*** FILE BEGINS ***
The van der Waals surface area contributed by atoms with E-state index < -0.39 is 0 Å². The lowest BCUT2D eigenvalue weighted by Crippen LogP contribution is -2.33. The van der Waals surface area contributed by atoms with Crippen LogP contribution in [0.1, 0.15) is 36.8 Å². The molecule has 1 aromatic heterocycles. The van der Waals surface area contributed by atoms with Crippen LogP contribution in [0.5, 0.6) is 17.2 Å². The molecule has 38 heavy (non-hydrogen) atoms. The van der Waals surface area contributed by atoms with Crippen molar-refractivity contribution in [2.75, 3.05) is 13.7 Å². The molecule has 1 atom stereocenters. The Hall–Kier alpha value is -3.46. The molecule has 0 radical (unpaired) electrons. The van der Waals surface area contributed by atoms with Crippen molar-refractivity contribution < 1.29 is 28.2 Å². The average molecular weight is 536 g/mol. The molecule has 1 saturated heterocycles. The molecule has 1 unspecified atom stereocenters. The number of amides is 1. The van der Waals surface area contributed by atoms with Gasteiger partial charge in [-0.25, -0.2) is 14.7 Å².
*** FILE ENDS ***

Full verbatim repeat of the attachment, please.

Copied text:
The van der Waals surface area contributed by atoms with E-state index < -0.39 is 0 Å². The lowest BCUT2D eigenvalue weighted by Crippen LogP contribution is -2.33. The van der Waals surface area contributed by atoms with Crippen LogP contribution in [0.1, 0.15) is 36.8 Å². The molecule has 1 aromatic heterocycles. The van der Waals surface area contributed by atoms with Crippen LogP contribution in [0.5, 0.6) is 17.2 Å². The molecule has 38 heavy (non-hydrogen) atoms. The van der Waals surface area contributed by atoms with Crippen molar-refractivity contribution in [2.75, 3.05) is 13.7 Å². The molecule has 1 atom stereocenters. The Hall–Kier alpha value is -3.46. The molecule has 0 radical (unpaired) electrons. The van der Waals surface area contributed by atoms with Crippen molar-refractivity contribution < 1.29 is 28.2 Å². The average molecular weight is 536 g/mol. The molecule has 1 saturated heterocycles. The molecule has 1 unspecified atom stereocenters. The number of amides is 1. The van der Waals surface area contributed by atoms with Gasteiger partial charge in [-0.25, -0.2) is 14.7 Å².